I have also been aware that he has had to work with a speech impediment, but Bobby is nothing less than an electrifying speaker.  It is a shame what his family is pulling.  They are only hurting our country by their selfish short-sighted behavior.  All of us face some dysfunction in our immediate families and I just chalk this nonsense up to petty jealousies.
I hope the members here can convince him that he is beloved by millions.  That there are millions more longing to hear him speak; and that he will be able to sort out his family’s nonsense for what it is.  Just a histronic reaction to the sad scenario of Ted Kennedy’s illness and probable prognosis. 
Bobby Jr; has accomplished so much more in public life than most of his cousins, brothers and sisters put together!  I once did admire Joe Kennedy’s prowess, but he seems to be truly happier working on his energy company.  He has kept a low profile until now.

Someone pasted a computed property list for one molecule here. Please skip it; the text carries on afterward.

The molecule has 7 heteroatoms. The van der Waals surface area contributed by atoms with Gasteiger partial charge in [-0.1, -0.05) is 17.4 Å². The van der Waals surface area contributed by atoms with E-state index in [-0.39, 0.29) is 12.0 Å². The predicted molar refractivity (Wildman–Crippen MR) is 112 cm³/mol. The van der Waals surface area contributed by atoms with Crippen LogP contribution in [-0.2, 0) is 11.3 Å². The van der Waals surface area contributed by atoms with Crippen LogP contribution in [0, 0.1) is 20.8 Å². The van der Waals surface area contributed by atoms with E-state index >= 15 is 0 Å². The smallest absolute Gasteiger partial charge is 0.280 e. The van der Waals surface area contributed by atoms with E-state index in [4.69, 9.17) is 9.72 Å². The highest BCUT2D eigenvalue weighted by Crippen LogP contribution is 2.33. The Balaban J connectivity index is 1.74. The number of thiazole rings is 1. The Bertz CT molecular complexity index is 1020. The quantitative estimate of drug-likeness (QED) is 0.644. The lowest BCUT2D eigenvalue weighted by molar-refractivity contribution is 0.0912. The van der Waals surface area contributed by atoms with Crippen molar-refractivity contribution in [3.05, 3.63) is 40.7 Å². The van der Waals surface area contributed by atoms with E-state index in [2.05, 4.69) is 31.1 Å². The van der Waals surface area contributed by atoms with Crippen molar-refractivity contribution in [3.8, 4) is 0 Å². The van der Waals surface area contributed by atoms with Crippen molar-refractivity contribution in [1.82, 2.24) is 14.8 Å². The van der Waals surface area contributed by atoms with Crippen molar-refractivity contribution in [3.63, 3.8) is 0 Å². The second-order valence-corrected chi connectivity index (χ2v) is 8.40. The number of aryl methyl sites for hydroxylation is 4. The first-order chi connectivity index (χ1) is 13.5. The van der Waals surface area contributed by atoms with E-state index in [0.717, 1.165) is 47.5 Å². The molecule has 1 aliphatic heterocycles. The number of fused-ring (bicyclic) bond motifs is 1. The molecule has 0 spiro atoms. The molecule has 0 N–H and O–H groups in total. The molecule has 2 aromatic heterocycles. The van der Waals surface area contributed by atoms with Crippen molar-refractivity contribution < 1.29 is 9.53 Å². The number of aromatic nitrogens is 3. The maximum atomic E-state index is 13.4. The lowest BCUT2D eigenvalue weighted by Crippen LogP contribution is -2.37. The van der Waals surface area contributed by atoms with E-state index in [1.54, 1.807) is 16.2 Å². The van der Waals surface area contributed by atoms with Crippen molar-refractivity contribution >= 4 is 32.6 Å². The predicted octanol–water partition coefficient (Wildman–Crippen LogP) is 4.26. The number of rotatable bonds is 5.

We need to get more letters over to Vanity Fair to set them straight about Bobby Jr’s real promise and qualifications as a real leader for the next generation of Americans! 
Thank you,



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Brief Health Scare for Ted Kennedy



Massachusetts Senator Edward M. Kennedy was back at home this morning after a health scare Friday. The liberal icon, who is being treated for a malignant brain tumor, was briefly hospitalized yesterday after suffering a seizure.

He was rushed to Cape Cod Hospital after a call was received at about 5:12 p.m. from the Kennedy compound in Hyannis Port. His representatives issued a statement saying doctors believed the incident was “triggered by a change in medication.” He returned home by 8 p.m.